|Cellists Elliot Serena and Emily Prather headed up the cello section in a beautiful rendition of the "Swan" from the "Carnival of the Animals" during the Clear Lake Performing Arts Youth Orchestra on Sunday, June 10, 2012, at the Soper-Reese Community Theatre in Lakeport, Calif.|
LAKEPORT, Calif. – One of the north counties’ very best young peoples’ orchestras presented its first-ever, full theatrical musical event on Sunday, June 10, when the Clear Lake Performing Arts Youth Orchestra presented its annual concert at Lakeport’s Soper-Reese Community Theatre.
Some 200 music lovers turned out to salute the efforts of the 16 young musicians, and their backup colleagues and supporters.
Susan Condit, now completing her second year as music director and conductor of the orchestra, put together a fast-moving and complex program designed to show off the skills of her players, and her success can be measured by the applause ending each piece.
The program opened with the Appalachian sounds of "Cripple Creek" a traditional fiddle favorite, ending with the familiar "Shave and a Haircut" theme.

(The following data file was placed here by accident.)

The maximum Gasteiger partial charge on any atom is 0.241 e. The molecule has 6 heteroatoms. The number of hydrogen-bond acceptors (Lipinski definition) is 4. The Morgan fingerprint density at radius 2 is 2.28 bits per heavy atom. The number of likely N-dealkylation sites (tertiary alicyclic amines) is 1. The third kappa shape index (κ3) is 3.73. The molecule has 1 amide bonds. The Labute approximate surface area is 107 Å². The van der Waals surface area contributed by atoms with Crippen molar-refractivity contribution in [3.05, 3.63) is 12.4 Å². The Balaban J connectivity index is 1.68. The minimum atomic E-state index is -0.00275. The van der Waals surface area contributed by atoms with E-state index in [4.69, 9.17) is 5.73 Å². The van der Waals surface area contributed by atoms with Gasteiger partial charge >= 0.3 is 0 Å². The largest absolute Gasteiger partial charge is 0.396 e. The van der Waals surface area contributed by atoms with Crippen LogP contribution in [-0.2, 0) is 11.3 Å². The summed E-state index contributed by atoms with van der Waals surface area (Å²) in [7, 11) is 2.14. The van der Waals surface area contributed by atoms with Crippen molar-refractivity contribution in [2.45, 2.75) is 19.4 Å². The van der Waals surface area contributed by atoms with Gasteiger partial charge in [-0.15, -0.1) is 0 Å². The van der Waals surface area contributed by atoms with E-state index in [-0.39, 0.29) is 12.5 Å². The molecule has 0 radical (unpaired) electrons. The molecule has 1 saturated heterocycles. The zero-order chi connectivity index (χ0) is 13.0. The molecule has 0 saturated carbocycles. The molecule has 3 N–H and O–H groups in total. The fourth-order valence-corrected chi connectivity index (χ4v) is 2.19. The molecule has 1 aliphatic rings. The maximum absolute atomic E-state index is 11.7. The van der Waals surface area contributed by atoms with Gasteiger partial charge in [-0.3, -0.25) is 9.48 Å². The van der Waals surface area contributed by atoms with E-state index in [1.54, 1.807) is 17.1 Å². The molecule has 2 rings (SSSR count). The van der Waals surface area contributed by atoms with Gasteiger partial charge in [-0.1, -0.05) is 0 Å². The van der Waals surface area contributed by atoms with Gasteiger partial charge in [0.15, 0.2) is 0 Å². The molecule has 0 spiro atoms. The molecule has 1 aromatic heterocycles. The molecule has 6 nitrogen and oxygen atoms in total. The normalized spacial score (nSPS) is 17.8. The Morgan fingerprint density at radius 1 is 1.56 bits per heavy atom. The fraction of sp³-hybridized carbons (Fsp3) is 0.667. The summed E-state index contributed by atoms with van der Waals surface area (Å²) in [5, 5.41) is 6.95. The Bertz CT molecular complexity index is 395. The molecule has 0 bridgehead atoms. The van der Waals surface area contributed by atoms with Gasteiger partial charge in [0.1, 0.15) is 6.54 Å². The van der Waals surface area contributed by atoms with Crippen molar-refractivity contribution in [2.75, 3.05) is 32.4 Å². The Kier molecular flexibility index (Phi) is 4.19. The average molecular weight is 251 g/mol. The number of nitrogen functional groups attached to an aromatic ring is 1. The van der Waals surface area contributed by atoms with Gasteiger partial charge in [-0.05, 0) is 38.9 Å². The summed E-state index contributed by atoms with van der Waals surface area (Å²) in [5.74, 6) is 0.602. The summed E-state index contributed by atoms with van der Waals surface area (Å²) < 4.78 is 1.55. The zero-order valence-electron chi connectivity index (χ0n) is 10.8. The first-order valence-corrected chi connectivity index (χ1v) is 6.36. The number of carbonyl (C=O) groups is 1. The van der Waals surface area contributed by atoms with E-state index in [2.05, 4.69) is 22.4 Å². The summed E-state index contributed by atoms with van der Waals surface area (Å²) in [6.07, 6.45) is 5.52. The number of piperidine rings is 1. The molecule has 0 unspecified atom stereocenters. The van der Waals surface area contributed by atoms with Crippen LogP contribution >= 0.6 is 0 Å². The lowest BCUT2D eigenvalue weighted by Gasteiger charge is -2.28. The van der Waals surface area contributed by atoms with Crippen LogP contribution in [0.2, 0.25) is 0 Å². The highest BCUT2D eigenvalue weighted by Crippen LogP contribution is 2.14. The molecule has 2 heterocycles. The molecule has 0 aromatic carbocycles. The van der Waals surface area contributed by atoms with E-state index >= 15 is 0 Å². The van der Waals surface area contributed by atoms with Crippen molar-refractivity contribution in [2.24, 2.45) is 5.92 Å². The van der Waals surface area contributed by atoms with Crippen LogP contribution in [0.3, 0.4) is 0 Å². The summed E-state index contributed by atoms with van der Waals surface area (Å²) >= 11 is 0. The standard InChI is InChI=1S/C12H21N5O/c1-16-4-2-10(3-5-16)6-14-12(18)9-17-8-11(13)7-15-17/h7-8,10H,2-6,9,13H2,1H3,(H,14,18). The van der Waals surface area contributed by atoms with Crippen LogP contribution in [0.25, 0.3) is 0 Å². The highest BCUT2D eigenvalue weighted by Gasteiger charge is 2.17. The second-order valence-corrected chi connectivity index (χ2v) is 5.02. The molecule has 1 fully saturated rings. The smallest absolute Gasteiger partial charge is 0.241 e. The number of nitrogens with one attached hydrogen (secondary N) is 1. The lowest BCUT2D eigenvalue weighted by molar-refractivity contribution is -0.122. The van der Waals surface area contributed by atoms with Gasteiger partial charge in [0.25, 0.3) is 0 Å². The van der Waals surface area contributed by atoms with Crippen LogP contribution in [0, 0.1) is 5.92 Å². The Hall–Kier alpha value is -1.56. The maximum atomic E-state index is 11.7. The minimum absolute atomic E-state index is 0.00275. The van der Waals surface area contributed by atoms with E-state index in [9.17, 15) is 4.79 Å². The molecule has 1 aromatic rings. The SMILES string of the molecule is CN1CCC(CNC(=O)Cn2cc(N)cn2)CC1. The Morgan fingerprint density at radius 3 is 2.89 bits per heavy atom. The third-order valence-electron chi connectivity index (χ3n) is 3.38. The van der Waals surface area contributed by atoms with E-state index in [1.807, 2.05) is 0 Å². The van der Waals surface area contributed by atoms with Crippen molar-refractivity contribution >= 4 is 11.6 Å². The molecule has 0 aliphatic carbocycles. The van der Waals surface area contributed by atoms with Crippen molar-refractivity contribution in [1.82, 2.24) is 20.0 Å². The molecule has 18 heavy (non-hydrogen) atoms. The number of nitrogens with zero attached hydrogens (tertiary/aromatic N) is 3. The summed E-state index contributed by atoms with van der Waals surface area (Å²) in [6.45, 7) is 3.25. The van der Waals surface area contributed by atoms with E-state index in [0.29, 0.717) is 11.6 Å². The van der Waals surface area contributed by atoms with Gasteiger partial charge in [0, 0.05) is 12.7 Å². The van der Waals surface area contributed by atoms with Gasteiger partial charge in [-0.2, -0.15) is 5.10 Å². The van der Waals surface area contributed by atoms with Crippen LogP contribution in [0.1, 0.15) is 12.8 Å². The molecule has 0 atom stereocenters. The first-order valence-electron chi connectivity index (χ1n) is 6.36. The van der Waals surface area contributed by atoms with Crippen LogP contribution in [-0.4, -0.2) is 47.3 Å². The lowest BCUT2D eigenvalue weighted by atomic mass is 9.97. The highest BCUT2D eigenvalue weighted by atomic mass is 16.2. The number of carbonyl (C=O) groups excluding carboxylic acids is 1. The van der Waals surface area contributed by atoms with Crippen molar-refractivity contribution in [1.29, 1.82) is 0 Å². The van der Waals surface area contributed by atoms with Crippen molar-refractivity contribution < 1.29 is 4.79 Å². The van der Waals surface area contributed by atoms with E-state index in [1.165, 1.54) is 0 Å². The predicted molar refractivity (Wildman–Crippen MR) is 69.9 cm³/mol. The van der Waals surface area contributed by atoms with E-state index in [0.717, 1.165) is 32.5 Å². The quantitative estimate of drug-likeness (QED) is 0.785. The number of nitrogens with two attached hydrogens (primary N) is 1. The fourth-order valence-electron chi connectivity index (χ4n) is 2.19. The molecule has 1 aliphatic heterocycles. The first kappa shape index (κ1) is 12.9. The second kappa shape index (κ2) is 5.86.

This was followed by a much more contemporary piece, "Mythos" by young Korean superstar Soon Hee Newbold that demonstrated the tight playing ability and rhythmic progressions of the strings.
Before the next number Condit took the microphone to explain that John Williams, perhaps Hollywood’s most noted current composer, was known for his complicated music, made particularly evident in his themes from "Harry’s Wondrous World" from the movie "Harry Potter and the Chamber of Secrets."
As a result of hours of practice time and rehearsals, the orchestra flew through the piece with near-perfect execution.
"Pirates of the Caribbean – the Curse of the Black Pearl" a Disney film, provided the basis of yet another number with a medley of four musical themes from the movie.